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Monday, August 26, 2013

Gun Laws, South Carolina - NRA-ILA

For  SC subscribers, and others who may want to compare with their own states.

The beauty here is that if you do not carry the weapon on your person, and meet the other usual behavioral state laws YOU DO NOT NEED A PERMIT TO BUY A FIREARM. Especially valuable to realize for home safety protection. See SC Senate Bill S0148: "HOME INVASION PROTECTION ACT".  The House status of the equivalent in the SC is not as clear, but we're sure somebody out there knows! Of course, we'd much prefer both state legislative chambers remove and nullify all references to federal firearm laws.

I suppose if widespread societal disorder should unfold, having a handgun on the street without a carry permit is preferable to being carried by six. As we've always believed: Support your local sheriff.


South Carolina

Updated as of Monday, October 29, 2012.


“A well regulated militia being necessary to the security of a free State, the right of the people to keep and bear arms shall not be infringed.”

Article 1, Section 20.

Important/Relevant Gun Laws

Permit to PurchaseNoNo
Registration of FirearmsNoNo
Licensing of OwnersNoNo
Permit to CarryNoYes
The list and map below are included as a tool to assist you in validating your information.  We have made every effort to report the information correctly, however reciprocity and recognition agreements are subject to frequent change.  The information is not intended as legal advice or a restatement of law and does not include:  restrictions that may be placed on non-resident permits, individuals under the age of 21, qualifying permit classes, and/or any other factor which may limit reciprocity and/or recognition.  For any particular situation, a licensed local attorney must be consulted for an accurate interpretation.  YOU MUST ABIDE WITH ALL LAWS: STATE, FEDERAL AND LOCAL.


  • These states recognize South Carolina permits:
  • Alaska, Arizona, Arkansas, Florida, Idaho, Indiana, Iowa, Kansas, Kentucky, Louisiana, Michigan, Missouri, Montana, Nebraska, New Mexico, North Carolina, North Dakota, Ohio, Oklahoma, South Dakota, Tennessee, Texas, Utah, Vermont, Virginia, West Virginia, Wyoming
  • South Carolina recognizes permits from:
  • Alaska, Arizona, Arkansas, Florida, Kansas, Kentucky, Louisiana, Michigan, Missouri, North Carolina, Ohio, Oklahoma, Tennessee, Texas, Virginia, West Virginia, Wyoming
Map of states recognizing South Carolina permits:
Print this mapPRINT MAP
South Carolina Law Enforcement Division:

A synopsis of South Carolina state laws on purchase, possession and carrying of firearms.

Any resident of this State including a corporation or other business entity maintaining a place of business in this State, who may lawfully purchase and receive delivery of a rifle or shotgun in this State, may purchase a rifle or shotgun in another state; provided that the sale meets the lawful requirements of each state, meets all lawful requirements of any federal statute, and is made by a licensed importer, licensed manufacturer, licensed dealer, or licensed collector. READ ALL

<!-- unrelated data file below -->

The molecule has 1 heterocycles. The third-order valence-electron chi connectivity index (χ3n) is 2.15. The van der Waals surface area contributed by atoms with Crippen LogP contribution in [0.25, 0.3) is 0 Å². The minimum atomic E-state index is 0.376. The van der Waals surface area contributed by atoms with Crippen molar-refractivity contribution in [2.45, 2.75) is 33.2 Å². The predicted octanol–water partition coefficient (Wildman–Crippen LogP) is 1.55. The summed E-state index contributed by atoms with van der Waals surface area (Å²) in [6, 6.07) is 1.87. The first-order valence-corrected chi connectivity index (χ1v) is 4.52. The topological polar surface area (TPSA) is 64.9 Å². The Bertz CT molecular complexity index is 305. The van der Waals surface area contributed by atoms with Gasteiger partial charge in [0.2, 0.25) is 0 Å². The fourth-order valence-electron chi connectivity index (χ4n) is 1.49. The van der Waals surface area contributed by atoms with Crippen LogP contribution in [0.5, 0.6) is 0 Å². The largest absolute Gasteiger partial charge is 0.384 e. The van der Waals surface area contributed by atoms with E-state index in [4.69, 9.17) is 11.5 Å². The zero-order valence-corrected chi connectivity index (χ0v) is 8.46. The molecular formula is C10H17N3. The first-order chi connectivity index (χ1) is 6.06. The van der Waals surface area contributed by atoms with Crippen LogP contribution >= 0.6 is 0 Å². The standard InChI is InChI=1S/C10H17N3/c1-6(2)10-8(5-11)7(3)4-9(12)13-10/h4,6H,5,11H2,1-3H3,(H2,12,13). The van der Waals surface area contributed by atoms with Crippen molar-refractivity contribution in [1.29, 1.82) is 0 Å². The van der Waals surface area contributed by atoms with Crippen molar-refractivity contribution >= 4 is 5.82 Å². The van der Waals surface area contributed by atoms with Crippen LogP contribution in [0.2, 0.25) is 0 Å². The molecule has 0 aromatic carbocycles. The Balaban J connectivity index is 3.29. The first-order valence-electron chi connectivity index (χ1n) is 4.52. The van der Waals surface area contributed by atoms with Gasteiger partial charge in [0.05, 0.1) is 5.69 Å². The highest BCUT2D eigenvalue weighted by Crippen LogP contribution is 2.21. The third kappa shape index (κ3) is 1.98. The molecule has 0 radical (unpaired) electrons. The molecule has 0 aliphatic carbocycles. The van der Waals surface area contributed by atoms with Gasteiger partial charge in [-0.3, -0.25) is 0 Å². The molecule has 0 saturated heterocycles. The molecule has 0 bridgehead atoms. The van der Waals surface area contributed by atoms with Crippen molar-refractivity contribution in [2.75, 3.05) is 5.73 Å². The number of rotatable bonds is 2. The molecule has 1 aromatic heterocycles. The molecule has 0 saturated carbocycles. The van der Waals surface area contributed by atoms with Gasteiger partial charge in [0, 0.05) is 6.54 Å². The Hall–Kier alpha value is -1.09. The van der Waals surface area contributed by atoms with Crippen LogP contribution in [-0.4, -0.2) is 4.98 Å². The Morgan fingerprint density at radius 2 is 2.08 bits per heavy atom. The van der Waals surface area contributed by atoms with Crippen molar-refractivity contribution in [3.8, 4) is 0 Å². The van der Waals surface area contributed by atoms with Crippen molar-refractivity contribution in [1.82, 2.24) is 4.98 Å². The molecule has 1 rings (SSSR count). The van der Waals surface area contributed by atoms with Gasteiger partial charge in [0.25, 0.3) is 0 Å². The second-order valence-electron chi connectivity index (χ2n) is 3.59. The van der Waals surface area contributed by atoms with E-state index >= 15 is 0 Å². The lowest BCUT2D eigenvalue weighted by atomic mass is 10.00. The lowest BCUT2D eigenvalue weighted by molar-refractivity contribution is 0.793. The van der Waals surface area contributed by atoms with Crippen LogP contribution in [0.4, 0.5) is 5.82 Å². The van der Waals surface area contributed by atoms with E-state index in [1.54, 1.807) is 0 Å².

No state permit is required to possess a rifle, shotgun, or handgun. READ ALL
It is unlawful to carry a firearm onto private or public school property (not including roads which are open to public traffic) or into any publicly owned building without express permission. This prohibition does not apply to law enforcement officers, or to concealed weapons permittees when they are upon property that is part of an interstate highway rest area facility. READ ALL
A machine gun is defined as any weapon which shoots, is designed to shoot, or can be readily restored to shoot, automatically more than one shot, without manual reloading, by a single function of the trigger. It also includes the frame or receiver of any such weapon, any combination of parts designed and intended for use in converting a weapon into a machine gun and any combination of parts from which a machine gun can be assembled if such parts are in the possession or under the control of a person.  READ ALL
The statutory definition of a pistol does not include any firearm generally recognized or classified as an antique, curiosity, or collector’s item, or any that does not fire fixed cartridges.  It is the policy of the state to use federal Bureau of Alcohol, Tobacco and Firearms guidelines on classifying antiques, curios, collector’s items, or handguns not firing fixed cartridges. Such firearms are exempt from state purchase requirements mentioned above, but law enforcement authorities do not consider antiques exempt from the limitations on carrying.
S.C. Code Ann. § 23-31-510 (2011) No governing body of any county, municipality, or other political subdivision in the State may enact or promulgate any regulation or ordinance that regulates or attempts to regulate READ ALL
Range Protection
S.C. CODE ANN. § 31-18-30 (2011) Except as provided in this subsection, a person may not maintain a nuisance action for noise against a shooting range, or the owners, operators, or users of the range, located in the vicinity of that person's property if the shooting range was established as of the date the person acquired the property. READ ALL
A person who commits or attempts to commit assault with intent to kill, arson, armed robbery, burglary, drug trafficking, murder, voluntary manslaughter, kidnapping, or criminal sexual conduct while possessing or displaying a firearm or what appears to be a firearm shall in addition to the punishment provided for the crime be sentenced to a mandatory term of 5 years.  READ ALL

Source: NRA-ILA